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Black NWI cops stare down racism, animosity upholding oath
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Black NWI cops stare down racism, animosity upholding oath

From the Collection: The Region responds to the death of George Floyd series

HOBART — As Hobart Cpl. Monte White stood shoulder to shoulder with fellow officers on the front lines of a Black Lives Matter protest last weekend, he was keenly aware the men and women on the other side of the Plexiglas shared his skin color.

Protesters outside Southlake Mall who demanded justice in the death of George Floyd singled him out, stared him down and taunted him with racial slurs as he stood armed with a riot shield, he said.

They called him "Uncle Tom" and said he was cold-hearted, White said.

As a husband and father of five sons ages 10 to 21, White said there was one protester — an Hispanic woman in her early 20s — he will never forget.

“She was crying, and you could tell she really cared, and she really meant it. She said, ‘You know what, I don’t even have to be here, I’m Hispanic, but I’m here for you, I’m here for your kids.’ And that was really touching. She kept telling me, ‘George Floyd was a father,’ and asking me if I had kids, and how would I feel if my kids never came home,’” White said.

'I wanted to talk'

Despite White’s instinct to engage with the woman, he said he kept silent — well aware that his job in that moment was to keep peace. He couldn’t drop his guard due to the intensifying crowd of protesters that stood a few, short feet away, he said.

“I wanted to talk to her, and say ‘Hey, look, I am a black father. I have kids. And I do worry about them coming home,’” White said. “If I ever get the chance to see her again, or if I run into her, I would tell her I appreciate the things she had to say and probably introduce myself, instead of us standing on two different sides.”

All across the U.S., peaceful and violent protests have ignited in major cities, suburban communities and small towns over the treatment of black people by cops following the Memorial Day death of George Floyd.

Captured on a viral video, Floyd died May 25 after a white officer with the Minneapolis Police Department pinned him to the ground with a knee to the neck for nearly nine minutes as Floyd pleaded: “I can’t breathe.”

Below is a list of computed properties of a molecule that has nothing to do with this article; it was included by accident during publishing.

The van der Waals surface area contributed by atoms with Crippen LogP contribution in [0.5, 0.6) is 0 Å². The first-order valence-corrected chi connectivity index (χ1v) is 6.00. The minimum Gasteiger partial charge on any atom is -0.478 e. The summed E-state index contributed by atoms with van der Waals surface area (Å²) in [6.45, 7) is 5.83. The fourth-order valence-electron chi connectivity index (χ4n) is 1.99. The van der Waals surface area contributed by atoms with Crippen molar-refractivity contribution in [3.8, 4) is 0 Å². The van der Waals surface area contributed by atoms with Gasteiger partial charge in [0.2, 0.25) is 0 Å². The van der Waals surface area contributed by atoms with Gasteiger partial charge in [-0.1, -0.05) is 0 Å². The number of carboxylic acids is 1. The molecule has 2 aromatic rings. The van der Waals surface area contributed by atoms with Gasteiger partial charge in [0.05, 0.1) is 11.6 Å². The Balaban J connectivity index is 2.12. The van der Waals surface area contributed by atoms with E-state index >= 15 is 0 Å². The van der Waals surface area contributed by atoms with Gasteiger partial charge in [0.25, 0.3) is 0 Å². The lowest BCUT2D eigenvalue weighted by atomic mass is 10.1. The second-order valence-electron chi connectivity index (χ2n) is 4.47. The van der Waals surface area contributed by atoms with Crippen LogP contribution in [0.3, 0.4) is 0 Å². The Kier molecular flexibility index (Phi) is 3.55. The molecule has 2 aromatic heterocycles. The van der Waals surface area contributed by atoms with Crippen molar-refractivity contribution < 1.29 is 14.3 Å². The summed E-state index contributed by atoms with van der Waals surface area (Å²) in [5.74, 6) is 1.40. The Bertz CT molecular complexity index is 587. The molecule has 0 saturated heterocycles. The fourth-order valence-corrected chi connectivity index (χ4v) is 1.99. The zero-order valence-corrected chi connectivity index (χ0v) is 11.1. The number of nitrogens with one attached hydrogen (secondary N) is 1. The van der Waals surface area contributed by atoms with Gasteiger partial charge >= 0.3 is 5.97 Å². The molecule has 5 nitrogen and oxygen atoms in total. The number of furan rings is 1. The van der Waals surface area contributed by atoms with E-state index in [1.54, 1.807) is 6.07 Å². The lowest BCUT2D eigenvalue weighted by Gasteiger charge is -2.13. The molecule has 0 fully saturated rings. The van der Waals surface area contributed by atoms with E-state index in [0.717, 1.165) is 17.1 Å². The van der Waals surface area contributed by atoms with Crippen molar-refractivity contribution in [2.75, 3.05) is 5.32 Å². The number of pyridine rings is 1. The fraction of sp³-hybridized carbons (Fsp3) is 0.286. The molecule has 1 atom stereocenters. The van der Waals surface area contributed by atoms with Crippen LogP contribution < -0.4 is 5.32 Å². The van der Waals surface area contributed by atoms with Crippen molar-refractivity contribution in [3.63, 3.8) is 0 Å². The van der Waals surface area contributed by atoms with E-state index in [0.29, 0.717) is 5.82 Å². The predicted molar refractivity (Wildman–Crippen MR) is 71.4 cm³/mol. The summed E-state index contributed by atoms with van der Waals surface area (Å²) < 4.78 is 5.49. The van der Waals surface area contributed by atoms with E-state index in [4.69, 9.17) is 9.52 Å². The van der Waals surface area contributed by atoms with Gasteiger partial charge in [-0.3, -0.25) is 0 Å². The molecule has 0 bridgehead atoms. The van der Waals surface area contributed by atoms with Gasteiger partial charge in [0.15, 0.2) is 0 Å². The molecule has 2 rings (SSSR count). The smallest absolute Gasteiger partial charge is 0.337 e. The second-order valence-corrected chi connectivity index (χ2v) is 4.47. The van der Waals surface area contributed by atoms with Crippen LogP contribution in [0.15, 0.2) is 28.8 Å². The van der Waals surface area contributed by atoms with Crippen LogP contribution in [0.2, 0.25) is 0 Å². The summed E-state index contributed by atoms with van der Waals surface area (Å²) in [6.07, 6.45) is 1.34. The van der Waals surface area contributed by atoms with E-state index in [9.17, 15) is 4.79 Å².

And in the midst of it all, you have black officers on the front lines, balancing the needs of upholding their oaths of office and navigating their unique role in combating systematic racism in this country.

“In my 16 years in law enforcement, I never thought I’d be in this type of situation, standing on the front lines of a protest in regards to how police treat black people and other minorities,” White said. “At the same time, I’m a black man, I understand. I’ve had encounters with police. Some of them went well. Some of them didn’t go well. I grew up in Gary, so there were always those stories floating around of ‘Hey, be careful how you deal with the police.'”

Racial bias in policing

Research shows black people are three times more likely to be killed by police and 1.3 times more likely to be unarmed compared to white people, according to, an online research collaborative that tracks race-specific data on police killings.

Despite making up 13 percent of the country’s population, black people are 2.5 times more likely to be killed by cops compared to white people, data shows.

A 2016 Pew Research Center survey of nearly 8,000 officers found the majority believed fatal encounters with black people to be isolated incidents and not a sign of a broader issue. However, black officers from that same survey were more likely to view it as evidence of a larger problem; 57% of black officers surveyed said so, compared to 27% white and 26% Hispanic officers, according to the center.

White, who graduated from Lew Wallace High School, said he’s been stopped by police before his start in law enforcement and believes some of those times may have been subconsciously because of the color of his skin.

“My mom’s black. My whole family’s black, and all you ever got told is how the police treat you negatively. I’ve been pulled over, had my vehicle searched. I’ve been told to stop asking questions and to move along,” White said.